News Headlines

Why Did So Many Black Women Support R. Kelly?

R. Kelly

Singer R. Kelly leaves a Chicago courthouse. Getty Images hide caption

itoggle caption Getty Images

That's the question News & Notes contributor and Newsweek national correspondent Allison Samuels is asking:

... The reaction to the case raises a host of familiar, difficult issues, starting with the role celebrity can play in a criminal trial. Fame has long affected—or perverted—the way justice is meted out by a jury. The celebrity effect is arguably more pronounced when the defendant is black, in part because African-Americans feel protective when one of their own achieves mainstream success.

"It's sick," says Aaron McGruder, creator of the comic strip "Boondocks," which featured a scathing episode focused on Kelly and his supporters. "The love we have for our celebrities in the black community no matter what they do is crazy, and there is no excuse for it. It's just blind and clueless."

As Samuels points out, blogs like What About Our Daughters fielded a huge response from women following a jury's acquittal of Kelly on child pornography charges.

For her part, What About Our Daughters blogger Gina McCauley says:

"You bet things are beginning to change. Black women are giving up sacrificial lamb duty and we no longer have to rely on mainstream media and the Black Elite Establishment to have a voice."

What do you think?



Please keep your community civil. All comments must follow the Community rules and terms of use, and will be moderated prior to posting. NPR reserves the right to use the comments we receive, in whole or in part, and to use the commenter's name and location, in any medium. See also the Terms of Use, Privacy Policy and Community FAQ.

why indeed... perhaps because they might be thinking he could be their future baby[ies]'s papa until of course they realise his cash till is quieting sitting on "E" due to lawyer types dipping into what was left after r.k. had his fun in the sun...

but the real deal here is inherent in Ms. Samuels statement that :..."African-Americans feel protective when one of their own achieves mainstream success." Who is to say that a person who is the progeny of African parentage yet exhibits habits and demeanor of other ethnic groups is deemed worthy to be "communities" inclusive?

Also, what is meant by "mainstream success" and how is this paradigm of so-called success suppose to exempt or indemnify the communities from select parties deemed member's of the communities from their individual acts or actions? Let's be clear. Mr. Kelly's predicament is not so unique. In fact given the extended families tendencies within African families, a whole host of families across all economic and social spectra might just have a family member of either gender with similar tendencies. Perhaps, then this rush to protect "one of mama babies" from the white hand of the law is the collective shame and guilt of not setting one's own individual house in order in this regard for a similar offense. And that, of course, is bigger than the person[s] in the media since it involves one's personal domain. Then it becomes the matter of supporting the media one so as not to deal or bare witness to the true of one it one's own midst.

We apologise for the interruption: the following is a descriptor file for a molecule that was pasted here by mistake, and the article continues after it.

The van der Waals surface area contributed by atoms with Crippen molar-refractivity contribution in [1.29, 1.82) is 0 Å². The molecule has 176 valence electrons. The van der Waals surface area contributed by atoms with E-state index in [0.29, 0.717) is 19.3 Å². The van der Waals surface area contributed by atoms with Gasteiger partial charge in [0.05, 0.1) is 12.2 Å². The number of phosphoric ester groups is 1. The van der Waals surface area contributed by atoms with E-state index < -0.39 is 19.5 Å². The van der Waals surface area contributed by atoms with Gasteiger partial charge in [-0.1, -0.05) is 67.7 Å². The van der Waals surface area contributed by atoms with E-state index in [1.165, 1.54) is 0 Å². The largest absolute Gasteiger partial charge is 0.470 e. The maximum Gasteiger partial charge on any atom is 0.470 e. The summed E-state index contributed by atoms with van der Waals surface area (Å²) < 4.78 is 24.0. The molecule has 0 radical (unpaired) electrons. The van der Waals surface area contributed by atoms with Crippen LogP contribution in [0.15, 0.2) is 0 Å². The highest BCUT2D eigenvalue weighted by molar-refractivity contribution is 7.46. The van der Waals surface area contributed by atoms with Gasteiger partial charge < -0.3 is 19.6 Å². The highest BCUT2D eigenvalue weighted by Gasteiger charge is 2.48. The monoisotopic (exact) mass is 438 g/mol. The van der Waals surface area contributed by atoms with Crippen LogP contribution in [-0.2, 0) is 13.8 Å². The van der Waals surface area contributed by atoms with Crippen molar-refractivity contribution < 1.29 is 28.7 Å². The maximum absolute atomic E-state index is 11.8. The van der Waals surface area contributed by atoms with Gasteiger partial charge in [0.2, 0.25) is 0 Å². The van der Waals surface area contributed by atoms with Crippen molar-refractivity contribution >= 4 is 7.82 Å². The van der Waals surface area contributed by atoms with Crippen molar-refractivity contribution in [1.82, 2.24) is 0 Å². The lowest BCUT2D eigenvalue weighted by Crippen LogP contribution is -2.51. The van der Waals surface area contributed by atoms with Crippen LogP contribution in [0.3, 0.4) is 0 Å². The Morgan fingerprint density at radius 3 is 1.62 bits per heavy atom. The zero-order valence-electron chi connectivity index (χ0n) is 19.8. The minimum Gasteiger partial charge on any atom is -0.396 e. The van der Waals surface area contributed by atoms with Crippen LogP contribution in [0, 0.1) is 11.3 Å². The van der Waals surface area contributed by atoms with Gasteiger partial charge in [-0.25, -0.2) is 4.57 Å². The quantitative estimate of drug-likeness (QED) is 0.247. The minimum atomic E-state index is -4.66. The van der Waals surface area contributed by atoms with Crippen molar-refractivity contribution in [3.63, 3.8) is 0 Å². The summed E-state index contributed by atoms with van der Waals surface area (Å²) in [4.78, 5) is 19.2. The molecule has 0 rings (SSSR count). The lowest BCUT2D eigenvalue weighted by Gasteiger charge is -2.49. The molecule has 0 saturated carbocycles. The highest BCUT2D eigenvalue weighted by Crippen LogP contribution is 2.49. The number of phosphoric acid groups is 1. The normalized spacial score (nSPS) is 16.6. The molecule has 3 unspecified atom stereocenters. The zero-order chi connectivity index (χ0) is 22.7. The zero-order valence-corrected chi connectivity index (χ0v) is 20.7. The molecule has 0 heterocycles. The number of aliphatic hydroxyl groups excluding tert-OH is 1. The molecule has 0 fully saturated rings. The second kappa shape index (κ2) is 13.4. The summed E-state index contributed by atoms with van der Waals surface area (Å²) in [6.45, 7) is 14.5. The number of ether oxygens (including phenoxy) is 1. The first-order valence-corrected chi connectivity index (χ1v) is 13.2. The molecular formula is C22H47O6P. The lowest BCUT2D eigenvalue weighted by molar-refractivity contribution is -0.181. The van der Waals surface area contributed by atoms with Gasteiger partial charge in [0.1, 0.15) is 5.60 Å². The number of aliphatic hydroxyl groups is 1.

The problem with being around certain peoples for so long is that one tends to adapt and adopt certain characteristics, habits as well as traits of those others are not innate to one's historical heritage. The problematic is quite compounded when the heritage root is not cultivated and has been stripped for generations upon generations until a point where it is deemed no longer viable or necessary.

Given such a quagmire should we really devote time, energy and space dialoguing about the ones' exposed with means of legal recourse to address their dilemmas contra all those of similarly exact disposition who do not have such means of legal recourse to be media noteworthy.

Maybe it is time to realise that everybody that might be wearing the suit of physical features from the motherland might not be internally so dispositioned to maintain the acculturation of their roots; and hence, as such not quite "family". Given that maybe we should spend more time and energy on making sure the youth are cultured in the morals and ways of the "root" to slowly regain what has been lost along the way in the quest of "mainstream success." For what kind of success is there really in desecration of one similar to the mother that gave you life.

Sent by K MJUMBE | 2:35 AM | 6-24-2008

So far so bad in the African American community. We are not yet committed to practicing transformative actions that would bring us all to a healthier place. Instead, our first thought dealing with a pedophile is to cover up what the person did. We do not want white America to see us lacking. In the celebrity case that fall back position was never an option. No covering up. And yet it is my opinion that the rush to support and show love to the one who done wrong is still a covering up. If we cloak Kelly in loving support that he does not deserve then we cloak ourselves as a reaction to the shame we actually feel because of Kelly's despicable behavior.

Sent by Aisha Gabriel | 9:15 AM | 6-24-2008